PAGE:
The recent SARS-CoV-2 pandemic poses one of the greatest challenges to modern medicine. Therefore, identification of new therapeutic strategies seems essential either based on novel vaccines or drugs or simply repurposing existing drugs. Notably, due to their known safety profile, repurposing of existing drugs is the fastest and highly efficient approach to bring a therapeutic to a clinic for any new indication. One such drug that has been used extensively for decades is chloroquine (CQ, with its derivatives) either for malaria, lupus and rheumatoid arthritis.
Indirect effects of the COVID-19 pandemic have the potential to seriously undermine the health system in sub-Saharan Africa with an increase in the incidences of malaria, tuberculosis (TB) and HIV infections.
Quinacrine (QC) and chloroquine (CQ) have antimicrobial and antiviral activities as well as antimalarial activity, although the mechanisms remain unknown. QC increased the antimicrobial activity against yeast exponentially with a pH-dependent increase in the cationic amphiphilic drug (CAD) structure. CAD-QC localized in the yeast membranes and induced glucose starvation by noncompetitively inhibiting glucose uptake as antipsychotic chlorpromazine (CPZ) did.
The 4-aminoquinolines, chloroquine, and hydroxychloroquine have been used for over 70 years for malaria and rheumatological conditions, respectively. Their broad-spectrum antiviral activity, excellent safety profile, tolerability, low cost, and ready availability made them prime repurposing therapeutic candidates at the beginning of the COVID-19 pandemic.
The synchronous co-infection of malaria and SARS-CoV-2 in pregnancy has recently been reported . A 38-year-old woman born in Burkina Faso, gravida 4 para 3, lived in Italy for 8 years until November 2019 when she returned to Burkina Faso for a short visit.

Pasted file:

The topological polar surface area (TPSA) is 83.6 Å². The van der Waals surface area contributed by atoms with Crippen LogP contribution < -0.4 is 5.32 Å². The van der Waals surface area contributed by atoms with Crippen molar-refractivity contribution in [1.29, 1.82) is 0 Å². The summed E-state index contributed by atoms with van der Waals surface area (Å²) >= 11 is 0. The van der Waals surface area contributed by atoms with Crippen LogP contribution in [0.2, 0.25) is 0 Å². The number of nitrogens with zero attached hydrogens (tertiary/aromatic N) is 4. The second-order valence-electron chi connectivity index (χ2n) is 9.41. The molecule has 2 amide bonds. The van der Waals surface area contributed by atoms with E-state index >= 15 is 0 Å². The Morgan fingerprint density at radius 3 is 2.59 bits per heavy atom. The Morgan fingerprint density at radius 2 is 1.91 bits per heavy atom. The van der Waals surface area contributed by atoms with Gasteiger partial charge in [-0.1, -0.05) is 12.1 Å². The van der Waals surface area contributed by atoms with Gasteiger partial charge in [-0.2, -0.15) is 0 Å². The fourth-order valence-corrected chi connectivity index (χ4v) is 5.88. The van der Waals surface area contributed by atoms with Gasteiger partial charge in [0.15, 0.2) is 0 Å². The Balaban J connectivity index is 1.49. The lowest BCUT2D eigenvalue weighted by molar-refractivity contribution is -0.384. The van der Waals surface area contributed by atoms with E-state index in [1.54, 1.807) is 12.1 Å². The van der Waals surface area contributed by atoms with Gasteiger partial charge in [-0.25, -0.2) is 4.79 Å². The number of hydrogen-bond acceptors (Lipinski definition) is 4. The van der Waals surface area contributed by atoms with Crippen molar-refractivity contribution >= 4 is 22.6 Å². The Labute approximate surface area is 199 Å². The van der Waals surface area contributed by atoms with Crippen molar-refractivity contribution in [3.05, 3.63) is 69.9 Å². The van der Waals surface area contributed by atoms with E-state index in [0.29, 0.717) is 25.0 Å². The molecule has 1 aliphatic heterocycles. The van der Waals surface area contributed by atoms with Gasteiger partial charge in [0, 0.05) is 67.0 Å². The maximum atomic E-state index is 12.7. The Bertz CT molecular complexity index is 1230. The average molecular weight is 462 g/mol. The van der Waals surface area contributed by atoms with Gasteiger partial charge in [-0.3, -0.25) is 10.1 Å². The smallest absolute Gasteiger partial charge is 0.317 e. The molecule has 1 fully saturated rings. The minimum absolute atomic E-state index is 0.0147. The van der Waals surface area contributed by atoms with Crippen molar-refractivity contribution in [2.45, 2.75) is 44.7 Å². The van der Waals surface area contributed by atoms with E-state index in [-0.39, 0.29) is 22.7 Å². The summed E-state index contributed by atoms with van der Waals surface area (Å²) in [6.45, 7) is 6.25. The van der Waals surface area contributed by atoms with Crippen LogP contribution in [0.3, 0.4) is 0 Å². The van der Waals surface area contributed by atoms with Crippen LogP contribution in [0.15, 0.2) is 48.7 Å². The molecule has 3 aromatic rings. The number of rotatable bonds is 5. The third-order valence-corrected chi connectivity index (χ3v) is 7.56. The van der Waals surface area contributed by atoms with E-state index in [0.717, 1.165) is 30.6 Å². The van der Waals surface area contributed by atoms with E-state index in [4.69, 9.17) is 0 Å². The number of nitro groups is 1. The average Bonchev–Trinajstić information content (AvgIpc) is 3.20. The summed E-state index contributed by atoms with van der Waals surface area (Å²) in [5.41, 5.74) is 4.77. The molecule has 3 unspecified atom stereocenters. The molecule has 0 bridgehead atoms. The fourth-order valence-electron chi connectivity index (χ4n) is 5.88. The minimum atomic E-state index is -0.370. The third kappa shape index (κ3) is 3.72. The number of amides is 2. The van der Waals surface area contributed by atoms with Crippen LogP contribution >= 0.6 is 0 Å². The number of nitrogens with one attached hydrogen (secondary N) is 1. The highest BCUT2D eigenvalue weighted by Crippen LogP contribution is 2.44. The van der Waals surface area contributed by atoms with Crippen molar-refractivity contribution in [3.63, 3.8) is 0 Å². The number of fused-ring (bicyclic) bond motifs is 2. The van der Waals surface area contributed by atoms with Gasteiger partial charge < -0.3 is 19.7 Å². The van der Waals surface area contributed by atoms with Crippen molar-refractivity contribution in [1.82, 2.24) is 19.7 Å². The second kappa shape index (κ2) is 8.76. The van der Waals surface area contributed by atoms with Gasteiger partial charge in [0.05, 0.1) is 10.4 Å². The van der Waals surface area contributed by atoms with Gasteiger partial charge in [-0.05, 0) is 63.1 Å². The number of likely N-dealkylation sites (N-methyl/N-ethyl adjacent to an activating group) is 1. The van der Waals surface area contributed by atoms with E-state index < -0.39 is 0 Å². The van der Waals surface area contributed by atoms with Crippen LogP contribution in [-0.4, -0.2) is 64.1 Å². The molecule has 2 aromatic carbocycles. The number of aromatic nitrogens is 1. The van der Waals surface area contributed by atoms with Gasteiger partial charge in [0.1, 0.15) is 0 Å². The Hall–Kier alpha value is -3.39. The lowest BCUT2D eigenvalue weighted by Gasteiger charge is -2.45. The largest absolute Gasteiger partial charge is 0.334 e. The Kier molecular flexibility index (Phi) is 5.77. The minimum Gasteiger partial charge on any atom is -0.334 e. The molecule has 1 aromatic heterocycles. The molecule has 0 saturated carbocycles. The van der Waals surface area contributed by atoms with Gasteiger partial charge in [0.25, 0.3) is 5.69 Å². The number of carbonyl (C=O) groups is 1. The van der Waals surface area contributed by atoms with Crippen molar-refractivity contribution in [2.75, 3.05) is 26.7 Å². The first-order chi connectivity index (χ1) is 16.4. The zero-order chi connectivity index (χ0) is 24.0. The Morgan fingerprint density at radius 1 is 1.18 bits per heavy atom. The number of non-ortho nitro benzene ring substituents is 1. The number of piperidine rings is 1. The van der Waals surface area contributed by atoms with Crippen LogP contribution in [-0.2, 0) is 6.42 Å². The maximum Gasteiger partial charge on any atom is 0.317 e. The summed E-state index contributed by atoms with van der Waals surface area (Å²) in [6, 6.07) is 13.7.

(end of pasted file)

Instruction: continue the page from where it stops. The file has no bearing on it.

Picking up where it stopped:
We applied a set of in silico and in vitro assays, compliant with the CiPA (Comprehensive In Vitro Proarrhythmia Assay) paradigm, to assess the risk of chloroquine or hydroxychloroquine-mediated QT prolongation and Torsades de Pointes (TdP), alone and combined with erythromycin and azithromycin, drugs repurposed during the first wave of COVID-19. Each drug or drug combination was tested in patch clamp assays on 7 cardiac ion channels, in in silico models of human ventricular electrophysiology (Virtual Assay® ) using control (healthy) or high-risk cell populations, and in human induced pluripotent stem cell (hiPSC)-derived cardiomyocytes.
Substantial efforts have been recently committed to develop COVID-19 medications, and Hydroxychloroquine alone or in combination with Azithromycin has been promoted as a repurposed treatment. While these drugs may increase cardiac toxicity risk, cardiomyocyte mechanisms underlying this risk remain poorly understood in humans. Therefore, we evaluated the pro-arrhythmia risk and inotropic effects of these drugs in the cardiomyocyte contractility-based model of the human heart. We found Hydroxychloroquine to have a low pro-arrhythmia risk, while Chloroquine and Azithromycin were associated with high risk.
The evolving micro-epidemiology of COVID-19 has raised several intriguing concerns including its disproportionately lower burden in malaria–endemic regions. Although there are various explanations cited for this, evolutionary genetic linkages through Angiotensin-Converting Enzyme 2 (ACE2) polymorphisms have been superficially mentioned but not scrutinized further.
The pandemic of the coronavirus disease 2019 (COVID-19) has caused substantial disruptions to health services in the low and middle-income countries with a high burden of other diseases, such as malaria in sub-Saharan Africa. The aim of this study is to assess the impact of COVID-19 pandemic on malaria transmission potential in malaria-endemic countries in Africa.
With the world still focused on the COVID-19 pandemic and hopes for vaccine rollout, the 2020 WHO global reports on tuberculosis and malaria are timely reminders that these diseases remain two of the three deadliest infectious diseases.